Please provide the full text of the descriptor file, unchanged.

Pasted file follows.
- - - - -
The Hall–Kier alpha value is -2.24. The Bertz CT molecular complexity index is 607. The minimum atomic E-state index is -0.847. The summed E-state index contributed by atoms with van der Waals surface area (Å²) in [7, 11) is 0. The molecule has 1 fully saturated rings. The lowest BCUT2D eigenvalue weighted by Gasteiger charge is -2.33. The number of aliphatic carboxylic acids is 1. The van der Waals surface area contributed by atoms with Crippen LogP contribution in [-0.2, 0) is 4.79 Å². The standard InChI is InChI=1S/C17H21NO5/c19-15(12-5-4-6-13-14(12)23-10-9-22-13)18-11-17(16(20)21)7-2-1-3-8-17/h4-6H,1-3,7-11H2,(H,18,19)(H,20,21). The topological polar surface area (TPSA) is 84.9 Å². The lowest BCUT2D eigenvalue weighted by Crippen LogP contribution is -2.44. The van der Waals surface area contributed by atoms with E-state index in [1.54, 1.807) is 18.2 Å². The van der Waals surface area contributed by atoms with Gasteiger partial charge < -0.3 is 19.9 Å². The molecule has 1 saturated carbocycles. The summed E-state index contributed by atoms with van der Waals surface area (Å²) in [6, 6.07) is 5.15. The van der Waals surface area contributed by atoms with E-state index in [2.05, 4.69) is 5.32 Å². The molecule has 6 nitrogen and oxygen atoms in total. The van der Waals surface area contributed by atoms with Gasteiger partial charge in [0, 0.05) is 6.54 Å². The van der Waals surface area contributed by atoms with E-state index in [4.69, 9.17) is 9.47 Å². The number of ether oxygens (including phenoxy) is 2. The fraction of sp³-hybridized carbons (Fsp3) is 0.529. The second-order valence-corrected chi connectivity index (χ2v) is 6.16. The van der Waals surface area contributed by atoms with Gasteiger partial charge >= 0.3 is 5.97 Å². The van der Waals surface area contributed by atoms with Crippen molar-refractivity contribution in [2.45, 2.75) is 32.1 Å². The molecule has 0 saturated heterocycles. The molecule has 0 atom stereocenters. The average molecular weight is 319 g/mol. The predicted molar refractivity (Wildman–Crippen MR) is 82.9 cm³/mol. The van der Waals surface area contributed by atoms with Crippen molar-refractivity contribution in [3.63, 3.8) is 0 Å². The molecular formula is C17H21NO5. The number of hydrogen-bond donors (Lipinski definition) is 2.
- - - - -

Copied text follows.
The Hall–Kier alpha value is -2.24. The Bertz CT molecular complexity index is 607. The minimum atomic E-state index is -0.847. The summed E-state index contributed by atoms with van der Waals surface area (Å²) in [7, 11) is 0. The molecule has 1 fully saturated rings. The lowest BCUT2D eigenvalue weighted by Gasteiger charge is -2.33. The number of aliphatic carboxylic acids is 1. The van der Waals surface area contributed by atoms with Crippen LogP contribution in [-0.2, 0) is 4.79 Å². The standard InChI is InChI=1S/C17H21NO5/c19-15(12-5-4-6-13-14(12)23-10-9-22-13)18-11-17(16(20)21)7-2-1-3-8-17/h4-6H,1-3,7-11H2,(H,18,19)(H,20,21). The topological polar surface area (TPSA) is 84.9 Å². The lowest BCUT2D eigenvalue weighted by Crippen LogP contribution is -2.44. The van der Waals surface area contributed by atoms with E-state index in [1.54, 1.807) is 18.2 Å². The van der Waals surface area contributed by atoms with Gasteiger partial charge < -0.3 is 19.9 Å². The molecule has 1 saturated carbocycles. The summed E-state index contributed by atoms with van der Waals surface area (Å²) in [6, 6.07) is 5.15. The van der Waals surface area contributed by atoms with E-state index in [2.05, 4.69) is 5.32 Å². The molecule has 6 nitrogen and oxygen atoms in total. The van der Waals surface area contributed by atoms with Gasteiger partial charge in [0, 0.05) is 6.54 Å². The van der Waals surface area contributed by atoms with E-state index in [4.69, 9.17) is 9.47 Å². The number of ether oxygens (including phenoxy) is 2. The fraction of sp³-hybridized carbons (Fsp3) is 0.529. The second-order valence-corrected chi connectivity index (χ2v) is 6.16. The van der Waals surface area contributed by atoms with Gasteiger partial charge >= 0.3 is 5.97 Å². The van der Waals surface area contributed by atoms with Crippen molar-refractivity contribution in [2.45, 2.75) is 32.1 Å². The molecule has 0 saturated heterocycles. The molecule has 0 atom stereocenters. The average molecular weight is 319 g/mol. The predicted molar refractivity (Wildman–Crippen MR) is 82.9 cm³/mol. The van der Waals surface area contributed by atoms with Crippen molar-refractivity contribution in [3.63, 3.8) is 0 Å². The molecular formula is C17H21NO5. The number of hydrogen-bond donors (Lipinski definition) is 2.